3 – What impact will parity have on league standings?

The President’s Trophy winning New York Rangers finished 18 points ahead of the 18th place (overall) LA Kings. Two years ago in this same scenario (1st and 18th placed teams) the clubs were separated by 28 points. The 7th place Senators (Eastern Conference) and 7th place Jets (Western Conference) finished with 99 points. All this is to say that the league is enjoying a parity that provides intrigue and interest across it. It is entirely possible that five or more teams could replace last season’s playoff participants. The playoffs are not a lock and will be contested by all organizations as the season unfolds. Unforeseen pitfalls, most notably injuries, can derail even the most talented of organizations as the margins for error and the difference between wins and losses decrease. The Canadiens should be a playoff team, however, they will need to earn the honour of competing for Lord Stanley’s mug. The playoff picture, once clear in January, is more likely to remain undecided until the very last weekend of the regular season.

2 – Can coach Therrien adjust?

A loaded question… Of course, anyone can adjust. That said, will Therrien adjust? Will Therrien transition away from a grind and trap style of hockey to a game that features skill and flow? Do the Canadiens now have the personnel capable of easing this transition? No greater uncertainty resides within the coaching fraternity than the enigma that is coach Michel Therrien.

I have become a little too emotionally invested in this subject to render an impartial opinion and will only suggest that the future of the Canadiens resides with an unproven bench boss. So much as multiple players within the organization will be counted upon to take a step forward, Therrien will also need to grow and adjust as a coach. The game has changed and those most successful have proven to adjust accordingly.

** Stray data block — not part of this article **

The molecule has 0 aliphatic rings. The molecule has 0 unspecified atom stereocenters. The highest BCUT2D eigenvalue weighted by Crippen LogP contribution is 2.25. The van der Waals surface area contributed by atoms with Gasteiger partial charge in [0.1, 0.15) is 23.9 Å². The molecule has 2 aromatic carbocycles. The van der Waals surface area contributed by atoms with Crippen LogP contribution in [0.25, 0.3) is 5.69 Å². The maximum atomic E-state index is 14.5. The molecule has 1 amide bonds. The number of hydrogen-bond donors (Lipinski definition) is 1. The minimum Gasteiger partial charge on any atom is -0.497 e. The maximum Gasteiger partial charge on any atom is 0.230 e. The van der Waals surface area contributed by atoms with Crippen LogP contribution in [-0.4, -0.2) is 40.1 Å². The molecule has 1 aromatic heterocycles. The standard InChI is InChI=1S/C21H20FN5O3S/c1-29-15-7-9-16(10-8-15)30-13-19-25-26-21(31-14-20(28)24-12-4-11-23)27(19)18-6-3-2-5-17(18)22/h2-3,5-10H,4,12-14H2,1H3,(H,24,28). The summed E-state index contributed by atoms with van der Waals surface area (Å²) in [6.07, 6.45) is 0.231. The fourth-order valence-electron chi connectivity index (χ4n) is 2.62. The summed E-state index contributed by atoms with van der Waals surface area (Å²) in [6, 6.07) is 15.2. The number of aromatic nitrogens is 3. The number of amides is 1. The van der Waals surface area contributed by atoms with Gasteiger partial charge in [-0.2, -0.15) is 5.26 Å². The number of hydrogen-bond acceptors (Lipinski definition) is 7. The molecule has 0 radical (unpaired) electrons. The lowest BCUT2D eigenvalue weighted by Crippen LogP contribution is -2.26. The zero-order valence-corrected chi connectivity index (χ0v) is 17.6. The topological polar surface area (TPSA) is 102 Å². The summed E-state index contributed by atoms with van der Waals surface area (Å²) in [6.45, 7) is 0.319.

Not only is the fate of the Canadiens’ season at stake, but future employment is also on the line. I don’t foresee Therrien landing another head coaching job in the NHL (maybe an expansion Quebec City?), so he has a vested interest in making this work. If that means swallowing his pride, so be it. But the simple fact remains, Therrien needs to find a way to get more skill on the ice, at the most critical times during the game. No longer can Emelin lead the team in ice time, if even only for a game. No longer can Desharnais be sheltered with offensive zone starts and first unit PP time. The Canadiens are close and these decisions will determine how this season unfolds. Can Therrien adjust…can a leopard change his stripes…?

1 – Will Bergevin continue to be active via the trade market?

Ultimately the Canadiens will determine Bergevin’s next move(s). The big move could involve Tomas Plekanec, however there would need to be a significant return to make this deal feasible. Should the organization continue their recent regular season success, Bergevin may be a deadline participant. In sticking with the original theme, how this relates to training camp is in the play of our prospects. Bergevin has been quoted on many occasions as having declared that the players ultimately make the decision. Should players like Hudon, Andrighetto, Carr and others push for playing time through steady play in training camp, the organization may ultimately open opportunities via the trade market. Bergevin has proven to be a very active general manager, however, I believe his biggest deal(s) are yet to come as he continues to place his imprint on the organization.

Follow John on Twitter @RabidHabs_CJ.


  1. jd

    August 5, 2015 at 10:07 am

    The answer to most of these questions is dependent on the answer to question #2: Therrien has shown so far that he cannot adjust. He has had almost 3 full seasons and the same nagging problems exist. He is an enemy of creativity, possession and runs a game plan that is boring and inefficient. This will be a frustrating season for Kassian, Semin and Eller because Therrien is NOT the coach to bring the best out of such players. His grinding coaching style will wear this team out and leave them with no energy to advance in the playoffs. It is time for a change for the team’s sake.

  2. Fil

    August 5, 2015 at 6:53 pm

    can a leopard have stripes?